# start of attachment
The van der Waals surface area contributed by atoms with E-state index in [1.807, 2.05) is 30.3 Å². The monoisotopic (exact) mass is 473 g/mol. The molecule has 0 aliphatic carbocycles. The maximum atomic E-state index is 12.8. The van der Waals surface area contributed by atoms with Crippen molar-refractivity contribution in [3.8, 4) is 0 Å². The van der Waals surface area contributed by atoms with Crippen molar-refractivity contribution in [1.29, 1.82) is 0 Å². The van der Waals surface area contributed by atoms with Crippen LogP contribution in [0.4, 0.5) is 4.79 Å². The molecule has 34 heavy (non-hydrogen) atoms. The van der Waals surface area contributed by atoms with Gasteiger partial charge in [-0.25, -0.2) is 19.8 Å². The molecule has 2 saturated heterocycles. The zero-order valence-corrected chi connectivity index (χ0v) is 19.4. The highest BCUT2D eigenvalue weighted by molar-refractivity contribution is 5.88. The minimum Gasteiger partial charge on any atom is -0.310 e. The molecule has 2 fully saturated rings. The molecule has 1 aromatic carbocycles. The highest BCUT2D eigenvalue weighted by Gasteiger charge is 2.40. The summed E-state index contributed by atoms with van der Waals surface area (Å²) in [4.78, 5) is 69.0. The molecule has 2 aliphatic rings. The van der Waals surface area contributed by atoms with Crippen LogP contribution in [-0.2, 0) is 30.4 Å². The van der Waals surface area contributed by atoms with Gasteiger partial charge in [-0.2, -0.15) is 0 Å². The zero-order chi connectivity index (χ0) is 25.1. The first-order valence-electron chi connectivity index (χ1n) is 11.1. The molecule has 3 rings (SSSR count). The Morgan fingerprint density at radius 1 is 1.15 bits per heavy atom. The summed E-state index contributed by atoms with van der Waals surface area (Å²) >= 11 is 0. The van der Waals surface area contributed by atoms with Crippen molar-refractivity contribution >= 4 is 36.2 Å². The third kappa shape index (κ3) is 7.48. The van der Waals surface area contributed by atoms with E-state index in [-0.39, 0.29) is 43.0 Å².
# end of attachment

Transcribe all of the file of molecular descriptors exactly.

The van der Waals surface area contributed by atoms with E-state index in [1.807, 2.05) is 30.3 Å². The monoisotopic (exact) mass is 473 g/mol. The molecule has 0 aliphatic carbocycles. The maximum atomic E-state index is 12.8. The van der Waals surface area contributed by atoms with Crippen molar-refractivity contribution in [3.8, 4) is 0 Å². The van der Waals surface area contributed by atoms with Crippen molar-refractivity contribution in [1.29, 1.82) is 0 Å². The van der Waals surface area contributed by atoms with Crippen LogP contribution in [0.4, 0.5) is 4.79 Å². The molecule has 34 heavy (non-hydrogen) atoms. The van der Waals surface area contributed by atoms with Gasteiger partial charge in [-0.25, -0.2) is 19.8 Å². The molecule has 2 saturated heterocycles. The zero-order valence-corrected chi connectivity index (χ0v) is 19.4. The highest BCUT2D eigenvalue weighted by molar-refractivity contribution is 5.88. The minimum Gasteiger partial charge on any atom is -0.310 e. The molecule has 2 fully saturated rings. The molecule has 1 aromatic carbocycles. The highest BCUT2D eigenvalue weighted by Gasteiger charge is 2.40. The summed E-state index contributed by atoms with van der Waals surface area (Å²) in [4.78, 5) is 69.0. The molecule has 2 aliphatic rings. The van der Waals surface area contributed by atoms with Crippen LogP contribution in [-0.2, 0) is 30.4 Å². The van der Waals surface area contributed by atoms with Gasteiger partial charge in [-0.2, -0.15) is 0 Å². The zero-order chi connectivity index (χ0) is 25.1. The first-order valence-electron chi connectivity index (χ1n) is 11.1. The molecule has 3 rings (SSSR count). The Morgan fingerprint density at radius 1 is 1.15 bits per heavy atom. The summed E-state index contributed by atoms with van der Waals surface area (Å²) >= 11 is 0. The van der Waals surface area contributed by atoms with Crippen molar-refractivity contribution >= 4 is 36.2 Å². The third kappa shape index (κ3) is 7.48. The van der Waals surface area contributed by atoms with E-state index in [-0.39, 0.29) is 43.0 Å².